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6: Paper Source PDF document

Paper's Title:

A New Property of General Means of Order p with an Application to the Theory of Economic Growth

Author(s):

Olivier de La Grandville

 Department of Management Science and Engineering,
Huang Engineering Center, Stanford University,
475 Via Ortega, Stanford, California 94305
U.S.A.

lagrandvil@aol.com

 

Abstract:

The purpose of this note is to demonstrate a new property of the general mean of order p of m ordered positive numbers . If p < 0 and if , the elasticity of with respect to xm, defined by , tends towards zero, and therefore . This property is then applied to optimal growth theory.



3: Paper Source PDF document

Paper's Title:

End-Point and Transversality Conditions in the Calculus of Variations: Derivations through Direct Reasoning

Author(s):

Olivier de La Grandville

Stanford University,
Department of Management Science and Engineering,
475 Via Ortega, Stanford, CA 94305,
U. S. A.

E-mail: ola@stanford.edu

Abstract:

We offer an intuitive explanation of the end-point and transversality conditions that complement the Euler equation in the calculus of variations. Our reasoning is based upon the fact that any variation given to an optimal function must entail a zero net gain to the functional, all consequences of implied changes in its derivative being fully taken into account.



3: Paper Source PDF document

Paper's Title:

Introducing the Dorfmanian: A Powerful Tool for the Calculus Of Variations

Author(s):

Olivier de La Grandville

Department of Management Science and Engineering,
Stanford University,
475 Via Ortega, Stanford, CA 94305,
U. S. A.

E-mail: odelagrandville@gmail.com

Abstract:

We show how a modified Hamiltonian proposed by Robert Dorfman [1] to give intuitive sense to the Pontryagin maximum principle can be extended to easily obtain all high-order equations of the calculus of variations. This new concept is particularly efficient to determine the differential equations leading to the extremals of functionals defined by n-uple integrals, while a traditional approach would require -- in some cases repeatedly -- an extension of Green's theorem to n-space.
Our paper is dedicated to the memory of Robert Dorfman (1916 - 2002).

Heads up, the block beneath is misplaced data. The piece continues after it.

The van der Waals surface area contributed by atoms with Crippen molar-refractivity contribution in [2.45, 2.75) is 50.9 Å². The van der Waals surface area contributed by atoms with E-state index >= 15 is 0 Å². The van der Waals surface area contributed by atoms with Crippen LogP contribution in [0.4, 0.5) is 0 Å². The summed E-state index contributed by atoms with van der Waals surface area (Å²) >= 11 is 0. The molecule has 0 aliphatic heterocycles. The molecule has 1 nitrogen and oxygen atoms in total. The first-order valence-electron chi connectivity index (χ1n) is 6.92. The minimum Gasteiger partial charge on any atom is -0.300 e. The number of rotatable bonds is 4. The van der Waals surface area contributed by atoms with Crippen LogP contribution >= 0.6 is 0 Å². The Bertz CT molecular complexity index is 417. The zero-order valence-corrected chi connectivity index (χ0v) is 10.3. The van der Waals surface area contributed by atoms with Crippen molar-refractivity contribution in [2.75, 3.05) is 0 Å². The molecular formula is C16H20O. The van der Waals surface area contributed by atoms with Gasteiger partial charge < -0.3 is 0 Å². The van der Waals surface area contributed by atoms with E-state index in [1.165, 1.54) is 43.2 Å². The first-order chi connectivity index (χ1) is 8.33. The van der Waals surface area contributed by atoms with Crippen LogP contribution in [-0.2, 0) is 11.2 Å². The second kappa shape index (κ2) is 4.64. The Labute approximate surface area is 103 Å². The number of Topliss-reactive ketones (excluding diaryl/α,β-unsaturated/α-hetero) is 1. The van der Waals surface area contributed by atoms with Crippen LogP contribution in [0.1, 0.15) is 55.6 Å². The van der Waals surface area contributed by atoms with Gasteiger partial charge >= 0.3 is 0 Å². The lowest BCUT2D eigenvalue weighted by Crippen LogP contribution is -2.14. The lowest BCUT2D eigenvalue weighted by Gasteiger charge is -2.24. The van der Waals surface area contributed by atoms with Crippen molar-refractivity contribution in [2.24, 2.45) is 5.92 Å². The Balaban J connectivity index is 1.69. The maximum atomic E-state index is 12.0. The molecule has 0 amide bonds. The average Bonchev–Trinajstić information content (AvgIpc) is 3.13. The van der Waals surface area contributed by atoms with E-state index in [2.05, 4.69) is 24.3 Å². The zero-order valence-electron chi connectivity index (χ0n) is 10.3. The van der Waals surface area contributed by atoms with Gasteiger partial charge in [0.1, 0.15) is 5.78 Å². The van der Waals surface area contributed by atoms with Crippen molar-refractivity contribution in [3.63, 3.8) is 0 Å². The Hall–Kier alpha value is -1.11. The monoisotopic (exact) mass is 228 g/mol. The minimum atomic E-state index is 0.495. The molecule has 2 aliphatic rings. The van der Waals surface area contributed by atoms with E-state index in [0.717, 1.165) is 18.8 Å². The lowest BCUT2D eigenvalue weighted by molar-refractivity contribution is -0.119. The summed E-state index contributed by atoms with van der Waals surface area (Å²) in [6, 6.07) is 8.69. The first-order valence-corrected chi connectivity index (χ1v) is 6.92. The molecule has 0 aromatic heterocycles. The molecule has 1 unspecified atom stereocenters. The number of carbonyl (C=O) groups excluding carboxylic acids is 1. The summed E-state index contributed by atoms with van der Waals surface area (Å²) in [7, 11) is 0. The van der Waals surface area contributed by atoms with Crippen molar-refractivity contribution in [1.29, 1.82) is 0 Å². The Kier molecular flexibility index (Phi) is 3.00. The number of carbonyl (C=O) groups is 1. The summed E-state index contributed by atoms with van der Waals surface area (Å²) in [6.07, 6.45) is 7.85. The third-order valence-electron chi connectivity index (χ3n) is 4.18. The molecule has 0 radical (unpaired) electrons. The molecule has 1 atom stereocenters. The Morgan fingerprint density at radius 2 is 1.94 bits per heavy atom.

3: Paper Source PDF document

Paper's Title:

A New Interpretation of the Number e

Author(s):

Olivier de La Grandville

Faculty of Economics, Goethe University,
Frankfurt, Theodor-Adorno Platz 4,
60323 Frankfurt am Main,
Germany.
E-mail: odelagrandville@gmail.com

Abstract:

We show that e is the amount that 1 becomes when it is invested during an arbitrary time span of length T, at any continuously compounded interest rates as long as their average is equal to 1/T . A purely mathematical interpretation of e is the amount a unit quantity becomes after any duration T when the average of its instantaneous growth rates is 1/T. This property can be shown to remain valid if T tends to infinity as long as the integral of the growth rates converges to unity.



2: Paper Source PDF document

Paper's Title:

A One-Line Derivation of the Euler and Ostrogradski Equations

Author(s):

Olivier de La Grandville

Stanford University,
Department of Management Science and Engineering,
Stanford, CA 94305,
U. S. A

ola@stanford.edu

Abstract:

At the very heart of major results of classical physics, the Euler and Ostrogradski equations have apparently no intuitive interpretation. In this paper we show that this is not so. Relying on Euler's initial geometric approach, we show that they can be obtained through a direct reasoning that does not imply any calculation. The intuitive approach we suggest offers two benefits: it gives immediate significance to these fundamental second-order non-linear differential equations; and second, it allows to obtain a property of the calculus of variations that does not seem to have been uncovered until now: the Euler and Ostrogradski equations can be derived not necessarily by giving a variation to the optimal function -- as is always done; one could equally well start by giving a variation to their derivative(s).


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